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Prognostic Analysis of Thymoma-Associated Myasthenia Gravis (MG) in Chinese Patients and Its Implication of MG Management: Experiences from a Tertiary Hospital

Authors Chen D, Peng Y, Li Z, Jin W, Zhou R, Li Y, Xu Q, Yang H

Received 23 December 2019

Accepted for publication 28 March 2020

Published 14 April 2020 Volume 2020:16 Pages 959—967


Checked for plagiarism Yes

Review by Single anonymous peer review

Peer reviewer comments 2

Editor who approved publication: Dr Jun Chen

Di Chen, Yuyao Peng, Zhibin Li, Wanlin Jin, Ran Zhou, Yi Li, Qiushuang Xu, Huan Yang

Department of Neurology, Xiangya Hospital, Central South University, Changsha 410008, People’s Republic of China

Correspondence: Huan Yang
Department of Neurology, Xiangya Hospital, Central South University, Changsha 410008, People’s Republic of China

Background: Myasthenia gravis (MG) is an autoantibody-mediated neuromuscular disorder. Approximately 10– 20% of all MG patients experience thymoma (benign tumor arising from thymus tissue). Thymectomy has been the standard of care for thymomatous myasthenia gravis (TMG). However, the clinical outcome of TMG after thymectomy has not been sufficiently studied, especially the long-term prognosis. Therefore, the aim of this study was to analyze the clinical characteristics contributing to the prognostic factors of TMG.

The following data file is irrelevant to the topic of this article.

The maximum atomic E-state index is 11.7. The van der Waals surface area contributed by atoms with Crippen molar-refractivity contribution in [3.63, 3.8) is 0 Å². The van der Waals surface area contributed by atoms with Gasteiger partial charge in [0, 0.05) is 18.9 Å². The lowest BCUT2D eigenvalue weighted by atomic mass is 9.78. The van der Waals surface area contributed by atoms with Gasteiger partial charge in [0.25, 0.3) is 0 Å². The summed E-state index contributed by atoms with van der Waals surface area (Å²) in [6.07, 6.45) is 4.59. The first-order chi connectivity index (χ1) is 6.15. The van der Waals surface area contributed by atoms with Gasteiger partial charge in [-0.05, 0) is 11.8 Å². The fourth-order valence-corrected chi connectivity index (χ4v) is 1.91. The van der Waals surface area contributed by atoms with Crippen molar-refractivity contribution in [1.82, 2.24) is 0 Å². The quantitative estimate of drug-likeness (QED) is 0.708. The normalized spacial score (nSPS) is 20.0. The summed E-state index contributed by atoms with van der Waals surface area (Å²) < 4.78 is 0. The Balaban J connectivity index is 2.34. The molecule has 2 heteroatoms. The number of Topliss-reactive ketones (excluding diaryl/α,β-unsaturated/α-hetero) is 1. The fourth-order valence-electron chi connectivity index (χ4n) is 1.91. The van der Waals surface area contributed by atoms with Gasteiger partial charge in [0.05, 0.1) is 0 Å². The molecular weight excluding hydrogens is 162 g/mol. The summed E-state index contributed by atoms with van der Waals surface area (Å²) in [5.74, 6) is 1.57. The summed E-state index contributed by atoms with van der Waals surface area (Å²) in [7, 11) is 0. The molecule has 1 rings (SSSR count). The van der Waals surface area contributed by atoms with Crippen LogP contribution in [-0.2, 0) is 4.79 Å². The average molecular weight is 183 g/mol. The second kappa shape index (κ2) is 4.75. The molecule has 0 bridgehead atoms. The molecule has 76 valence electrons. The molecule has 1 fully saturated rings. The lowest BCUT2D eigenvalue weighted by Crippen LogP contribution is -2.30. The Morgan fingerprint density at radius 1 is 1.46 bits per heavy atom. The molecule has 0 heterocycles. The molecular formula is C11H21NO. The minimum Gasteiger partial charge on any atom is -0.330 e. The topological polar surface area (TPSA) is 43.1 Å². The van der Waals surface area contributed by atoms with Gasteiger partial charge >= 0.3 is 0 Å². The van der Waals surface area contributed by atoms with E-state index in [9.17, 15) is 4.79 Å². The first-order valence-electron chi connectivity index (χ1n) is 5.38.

Methods: We reviewed 70 TMG patients in the Xiangya Hospital and classified them into the minimal manifestation (MM) group and No MM group, according to the long-term treatment outcome. MM-or-better status was defined as the goal treatment for TMG patients. We collected and analyzed the demographic data, the WHO classification of thymoma, MG-associated antibody levels, disease severity, treatment-related data as well as clinical outcome at six months. Variables selected by univariate analysis were used in the multivariate logistic regression model to identify the prognostic factors.
Results: The differences in clinical outcome at six months and worst QMGS were significant, while the differences in other factors were insignificant between groups. Clinical outcome at six months (OR=23.5 95% CI 2.4– 231.5, P=0.007) and dyspnea before thymectomy (OR=0.2, 95% CI 0.03– 0.75, P=0.021) were identified as the prognostic factors of long-term treatment.
Conclusion: Demographic and clinical features were similar in TMG patients treated at our hospital. The early achievement of MM-or-better status may indicate a good outcome in the long term. Dyspnea before thymectomy appears to associate with a poor prognosis.

Keywords: myasthenia gravis, thymoma, the WHO classification, clinical presentation, prognostic factors

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